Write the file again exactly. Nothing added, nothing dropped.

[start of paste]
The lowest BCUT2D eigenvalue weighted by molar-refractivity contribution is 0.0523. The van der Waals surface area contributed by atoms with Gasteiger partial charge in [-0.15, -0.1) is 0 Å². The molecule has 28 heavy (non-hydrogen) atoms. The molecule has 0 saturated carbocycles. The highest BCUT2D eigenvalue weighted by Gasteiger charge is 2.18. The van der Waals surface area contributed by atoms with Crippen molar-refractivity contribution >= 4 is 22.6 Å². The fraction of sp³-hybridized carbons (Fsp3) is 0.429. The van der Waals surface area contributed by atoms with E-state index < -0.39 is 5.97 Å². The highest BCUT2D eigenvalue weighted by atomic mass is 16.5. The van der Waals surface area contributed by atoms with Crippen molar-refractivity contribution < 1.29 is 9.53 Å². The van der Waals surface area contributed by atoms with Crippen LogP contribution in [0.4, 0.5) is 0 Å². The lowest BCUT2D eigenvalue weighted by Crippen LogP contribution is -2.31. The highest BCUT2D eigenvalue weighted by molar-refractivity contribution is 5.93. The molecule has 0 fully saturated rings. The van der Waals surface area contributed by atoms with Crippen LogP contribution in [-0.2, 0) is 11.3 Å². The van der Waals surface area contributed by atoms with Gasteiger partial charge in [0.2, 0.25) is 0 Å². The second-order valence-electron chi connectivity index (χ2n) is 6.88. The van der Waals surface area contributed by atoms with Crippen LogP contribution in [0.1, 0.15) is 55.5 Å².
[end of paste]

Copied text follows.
The lowest BCUT2D eigenvalue weighted by molar-refractivity contribution is 0.0523. The van der Waals surface area contributed by atoms with Gasteiger partial charge in [-0.15, -0.1) is 0 Å². The molecule has 28 heavy (non-hydrogen) atoms. The molecule has 0 saturated carbocycles. The highest BCUT2D eigenvalue weighted by Gasteiger charge is 2.18. The van der Waals surface area contributed by atoms with Crippen molar-refractivity contribution >= 4 is 22.6 Å². The fraction of sp³-hybridized carbons (Fsp3) is 0.429. The van der Waals surface area contributed by atoms with E-state index < -0.39 is 5.97 Å². The highest BCUT2D eigenvalue weighted by atomic mass is 16.5. The van der Waals surface area contributed by atoms with Crippen molar-refractivity contribution < 1.29 is 9.53 Å². The van der Waals surface area contributed by atoms with Crippen LogP contribution in [0.4, 0.5) is 0 Å². The lowest BCUT2D eigenvalue weighted by Crippen LogP contribution is -2.31. The highest BCUT2D eigenvalue weighted by molar-refractivity contribution is 5.93. The molecule has 0 fully saturated rings. The van der Waals surface area contributed by atoms with Crippen LogP contribution in [-0.2, 0) is 11.3 Å². The van der Waals surface area contributed by atoms with Gasteiger partial charge in [0.2, 0.25) is 0 Å². The second-order valence-electron chi connectivity index (χ2n) is 6.88. The van der Waals surface area contributed by atoms with Crippen LogP contribution in [0.1, 0.15) is 55.5 Å².